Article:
Shivani Sahasrabudhe & Tithy Mondal (MeraNews, Ahmedabad): Rohit Ingle has made his third stop. He has 80 more to make before he completes his one-year quest to promote animal welfare and veganism.

Ingle is on a journey on his cycle that began on 26 October in Mumbai and which will take him through every state in the country. On Friday, he arrived in Ahmedabad.

In conversation at Philosophy Club, Ahmedabad’s only vegan cafe, he first explained what veganism is, beyond just dietary constraints: “In a vegan lifestyle, we don’t use any animal products for food. So, obviously, no meat, no eggs, no dairy products. Our main aim is animal liberation, and we believe that we can live a healthy life without harming animals.”

Ingle, a resident of Mumbai, is a volunteer with the Mumbai Animal Liberation League (MALL), which regularly conducts campaigns on animal suffering, animal rights and veganism. Its mission is to change people’s attitude and behaviour with the aim of ending consumption of animal products and the abolition of the use of animals for food, clothing, entertainment, religious rituals, cultural practices, scientific experiments and research.

Ingle says this is not going to happen overnight.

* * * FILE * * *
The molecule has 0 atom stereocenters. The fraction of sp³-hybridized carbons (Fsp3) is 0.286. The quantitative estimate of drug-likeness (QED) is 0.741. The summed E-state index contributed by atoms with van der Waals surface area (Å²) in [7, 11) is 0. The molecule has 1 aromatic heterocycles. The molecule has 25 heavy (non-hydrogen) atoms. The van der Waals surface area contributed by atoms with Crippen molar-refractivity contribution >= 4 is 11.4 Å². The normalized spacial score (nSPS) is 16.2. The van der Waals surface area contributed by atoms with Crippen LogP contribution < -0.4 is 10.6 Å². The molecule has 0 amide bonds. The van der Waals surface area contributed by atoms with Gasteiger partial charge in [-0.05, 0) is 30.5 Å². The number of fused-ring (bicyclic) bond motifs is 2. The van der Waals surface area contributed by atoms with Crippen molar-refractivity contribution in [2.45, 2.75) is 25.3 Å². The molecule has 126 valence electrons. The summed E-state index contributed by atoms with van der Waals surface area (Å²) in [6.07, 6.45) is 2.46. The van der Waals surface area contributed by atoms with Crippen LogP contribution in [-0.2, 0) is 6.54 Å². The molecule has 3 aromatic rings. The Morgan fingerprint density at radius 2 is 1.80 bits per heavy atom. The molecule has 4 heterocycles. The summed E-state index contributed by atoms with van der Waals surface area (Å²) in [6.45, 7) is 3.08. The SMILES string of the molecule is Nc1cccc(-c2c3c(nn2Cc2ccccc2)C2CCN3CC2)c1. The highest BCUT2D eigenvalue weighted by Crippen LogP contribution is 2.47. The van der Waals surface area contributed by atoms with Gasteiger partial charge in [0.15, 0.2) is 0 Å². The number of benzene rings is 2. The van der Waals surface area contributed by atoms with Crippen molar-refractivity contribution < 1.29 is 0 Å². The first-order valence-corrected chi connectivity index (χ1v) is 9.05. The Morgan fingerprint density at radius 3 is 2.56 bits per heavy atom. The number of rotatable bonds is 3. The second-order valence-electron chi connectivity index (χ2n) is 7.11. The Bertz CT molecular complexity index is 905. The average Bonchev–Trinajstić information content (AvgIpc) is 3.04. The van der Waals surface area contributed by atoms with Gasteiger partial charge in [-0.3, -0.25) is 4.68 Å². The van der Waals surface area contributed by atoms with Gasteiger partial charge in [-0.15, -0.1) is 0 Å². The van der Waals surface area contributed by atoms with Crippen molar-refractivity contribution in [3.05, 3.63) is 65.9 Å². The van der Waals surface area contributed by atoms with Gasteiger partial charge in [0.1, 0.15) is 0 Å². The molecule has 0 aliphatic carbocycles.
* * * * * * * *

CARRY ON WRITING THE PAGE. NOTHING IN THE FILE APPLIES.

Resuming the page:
“Many people’s daily earnings depend on animal breeding, selling milk, and so on. What will they do?” he said. “If we talk about dairy production, instead of producing cows’ milk, we can produce plant-based milk. People in the leather industry can instead make artificial leather. As a consumer, if we can make the switch, even they can do that on their own. Just because their earnings depend on this, it shouldn’t be a reason (not to do so)... Just as we are changing, they must also learn to change as it is important for the environment.”

To highlight the conditions of animals in the husbandry and agriculture industries and their negative impact on the environment are among the objectives of the All India Cycling Campaign, which is supported by MALL. As part of this, Ingle will cover a distance of 18,000km to spread awareness of veganism and how it is different from vegetarianism. On his journey of “compassion and hope”, he will also meet local activists and stay at each destination for one-five days.

While on the road and between the destinations, he pitches a tent when he needs to rest. “I have budget constraints, so I look for a safe place where I can put up a tent. As I have been camping before, I am pretty much relaxed about this.”

Ingle, who previously worked in the hotel industry, said he didn’t find it difficult to switch from a non-vegetarian diet to veganism. “I was completely driven by my ethics. The hardship initially was in dealing with people, colleagues, constant fights as they would make fun of me. I just learnt to ignore the negativity and keep on following what is right.”

“There will always be a positive and a negative response. If I point out a person’s mistake, and I apply logic and science, they will understand. But if they don’t, then it is just their ego. You need to understand how it works,” he said.

In future, Ingle said he will work towards the cause of animal liberation. “I will see that there is a revolution in the country. More vegans are coming. I am more than happy with what I am trying to do.”


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